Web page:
Exploding Vape Pen Leaves Man With Third Degree Burns

A young man is being treated for second and third degree burns on his legs after a vape pen exploded in his pocket, causing hot battery acid and flames to melt his skin and pants. 

Also known as e-cigarettes or e-cigs, vape pens have become increasingly popular in recent years as an alternative to smoking traditional cigarettes, especially among teens and young adults. However, a number of potential serious safety concerns with vaping pens have emerged in recent years, including problems with the lithium-ion batteries contained in many of the devices.

According to a local media report from KITV in Phoenix, Arizona, 22 year old Otis Stovall was hospital last week with second and third degree burns on his leg after the vape pen exploded in his pocket.

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The incident is the latest in a number of reported burns from exploding vape pens, with many officials concerned that most problems associated with the devices often go unreported due to a lack of regulation in the U.S.

Stovall was standing at work on Monday when he heard a loud explosion. Reports indicate that he looked down and saw flames spurting from his pockets, and tried to pat them out. The explosion came from his back pocket, where he had only his vaporizer pen.

He was treated at the Arizona Burn Center at Maricopa Integrated Health System with second and third degree burns. The electronic cigarette burned away a significant portion of his skin on right leg. Doctors at the hospital indicated that this is the second vape explosion they have treated this month. Both resulted in severe burn injuries.

According to the U.S. Centers for Disease Control and Prevention (CDC) and the U.S. Fire Administration, more than 2.5 million Americans used vaping products in 2014 and one in four high school students reported using some kind of vaporizing product within the last several months.

The use of electronic cigarettes has grown drastically since the last recorded survey released in October 2014 by the Fire Administration. Since the FA’s last survey, sales from vaporizer products have skyrocketed according to Wells Fargo analysis that suggests vape pen sales hit $1.5 billion in 2015, and may reach as high as $10 billion by the end of 2018. However, with increased sales of vaporizers have also come a rising number of reports involving the devices exploding or overheating, often resulting in burns or other injuries to consumers.

Due to the lack of regulation within the vape pen market, officials from the FA and FDA believe many of the vaporizer pen explosions go unreported. Since October 2014, when the FA announced it was actively investigating 25 vape pen injuries recorded between 2009 and 2014, numerous reports of vaporizer pen explosions have been reported to local news channels and put on social media.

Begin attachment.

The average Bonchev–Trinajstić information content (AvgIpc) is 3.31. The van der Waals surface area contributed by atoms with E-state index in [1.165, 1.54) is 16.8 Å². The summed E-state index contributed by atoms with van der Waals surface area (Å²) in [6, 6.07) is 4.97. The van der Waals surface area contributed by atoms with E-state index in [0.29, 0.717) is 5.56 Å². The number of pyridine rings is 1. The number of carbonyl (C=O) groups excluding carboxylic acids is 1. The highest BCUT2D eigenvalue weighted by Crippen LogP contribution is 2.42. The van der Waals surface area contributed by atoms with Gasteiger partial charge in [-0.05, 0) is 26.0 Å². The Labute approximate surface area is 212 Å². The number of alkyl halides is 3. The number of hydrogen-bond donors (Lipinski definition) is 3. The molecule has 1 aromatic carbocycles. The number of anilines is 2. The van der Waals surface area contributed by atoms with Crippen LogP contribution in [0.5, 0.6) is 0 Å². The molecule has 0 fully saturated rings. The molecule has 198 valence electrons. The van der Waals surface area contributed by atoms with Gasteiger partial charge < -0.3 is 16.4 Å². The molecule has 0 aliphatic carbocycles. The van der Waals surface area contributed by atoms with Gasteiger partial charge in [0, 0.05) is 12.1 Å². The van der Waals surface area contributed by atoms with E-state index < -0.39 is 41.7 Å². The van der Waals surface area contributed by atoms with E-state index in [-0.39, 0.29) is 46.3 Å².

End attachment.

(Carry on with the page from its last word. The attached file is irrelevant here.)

Vaping Pen Safety Concerns

As a result of the rising number of injury reports associated with vape pen explosions, the Federal Emergency Management Agency (FEMA) and the U.S. Food and Drug Administration (FDA) have both launched investigations to try and identify the potential safety defects to introduce official regulation to the products.

A report issued by FEMA last year highlighted how burns from exploding vape pens are on the rise, with more than 25 separate incidents of explosions or fires reported in the U.S. between 2009 and August 2014. Most injuries are to the hands, face and teeth. Injuries are often a combination of flame burns and soft-tissue blast injuries.

FEMA found that many of the vape pen explosion incidents can be contributed to the lithium batteries and the chargers used for them. The lithium batteries have been identified by FEMA and the FDA as the primary cause of most explosions, due to consumer not using the specified chargers that the manufacturer supplies with the device since they are assumed to be universal USB chargers. However, many consumers are unaware of the dangers vape pens pose due to lack of warnings on product labels which has been attributed to lack of regulation.

As incidents involving the vaporizing cigarettes continue to be reported, lawsuits are being filed against manufacturers and retailer as well. At least three separate vaping pen lawsuits over burns were filed in California late last year, involving three men, one of whom was former major league soccer player Daniel Califf. All three men brought claims against the manufacturers and retailers for the e-cigarette devices for injuries sustained from the devices exploding. In September, a jury awarded $1.9 million in damages as part of one of the first e-cigarette explosion lawsuits filed in the U.S., after a woman was caught in a car fire and badly burned when her vape pen battery ignited while charging.

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